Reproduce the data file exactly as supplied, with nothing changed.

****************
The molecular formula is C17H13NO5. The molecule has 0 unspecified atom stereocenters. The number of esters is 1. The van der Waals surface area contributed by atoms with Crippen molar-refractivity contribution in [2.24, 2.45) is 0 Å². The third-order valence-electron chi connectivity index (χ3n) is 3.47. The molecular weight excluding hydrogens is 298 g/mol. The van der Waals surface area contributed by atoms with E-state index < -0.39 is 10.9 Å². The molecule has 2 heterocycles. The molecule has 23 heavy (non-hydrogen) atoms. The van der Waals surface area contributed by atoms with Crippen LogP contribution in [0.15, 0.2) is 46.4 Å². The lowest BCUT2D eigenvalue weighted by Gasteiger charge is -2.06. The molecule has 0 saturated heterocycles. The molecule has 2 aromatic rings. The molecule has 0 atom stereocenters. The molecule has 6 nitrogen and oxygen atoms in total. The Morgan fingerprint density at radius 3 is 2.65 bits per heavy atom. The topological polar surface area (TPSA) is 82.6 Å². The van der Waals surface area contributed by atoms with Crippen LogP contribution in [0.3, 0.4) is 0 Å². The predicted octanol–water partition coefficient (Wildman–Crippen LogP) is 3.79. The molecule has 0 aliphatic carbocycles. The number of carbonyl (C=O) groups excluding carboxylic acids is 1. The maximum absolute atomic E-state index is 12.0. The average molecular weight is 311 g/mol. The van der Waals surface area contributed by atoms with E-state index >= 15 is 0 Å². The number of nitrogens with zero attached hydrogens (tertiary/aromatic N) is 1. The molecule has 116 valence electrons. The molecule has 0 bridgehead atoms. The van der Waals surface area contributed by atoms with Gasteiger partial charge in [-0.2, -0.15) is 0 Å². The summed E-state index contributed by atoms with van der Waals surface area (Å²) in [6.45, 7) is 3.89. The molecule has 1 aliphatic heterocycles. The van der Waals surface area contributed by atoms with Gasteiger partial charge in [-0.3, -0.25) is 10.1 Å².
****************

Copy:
The molecular formula is C17H13NO5. The molecule has 0 unspecified atom stereocenters. The number of esters is 1. The van der Waals surface area contributed by atoms with Crippen molar-refractivity contribution in [2.24, 2.45) is 0 Å². The third-order valence-electron chi connectivity index (χ3n) is 3.47. The molecular weight excluding hydrogens is 298 g/mol. The van der Waals surface area contributed by atoms with E-state index < -0.39 is 10.9 Å². The molecule has 2 heterocycles. The molecule has 23 heavy (non-hydrogen) atoms. The van der Waals surface area contributed by atoms with Crippen LogP contribution in [0.15, 0.2) is 46.4 Å². The lowest BCUT2D eigenvalue weighted by Gasteiger charge is -2.06. The molecule has 0 saturated heterocycles. The molecule has 2 aromatic rings. The molecule has 0 atom stereocenters. The molecule has 6 nitrogen and oxygen atoms in total. The Morgan fingerprint density at radius 3 is 2.65 bits per heavy atom. The topological polar surface area (TPSA) is 82.6 Å². The van der Waals surface area contributed by atoms with Crippen LogP contribution in [0.3, 0.4) is 0 Å². The predicted octanol–water partition coefficient (Wildman–Crippen LogP) is 3.79. The molecule has 0 aliphatic carbocycles. The number of carbonyl (C=O) groups excluding carboxylic acids is 1. The maximum absolute atomic E-state index is 12.0. The average molecular weight is 311 g/mol. The van der Waals surface area contributed by atoms with E-state index >= 15 is 0 Å². The number of nitrogens with zero attached hydrogens (tertiary/aromatic N) is 1. The molecule has 116 valence electrons. The molecule has 0 bridgehead atoms. The van der Waals surface area contributed by atoms with Gasteiger partial charge in [-0.2, -0.15) is 0 Å². The summed E-state index contributed by atoms with van der Waals surface area (Å²) in [6.45, 7) is 3.89. The molecule has 1 aliphatic heterocycles. The van der Waals surface area contributed by atoms with Gasteiger partial charge in [-0.3, -0.25) is 10.1 Å².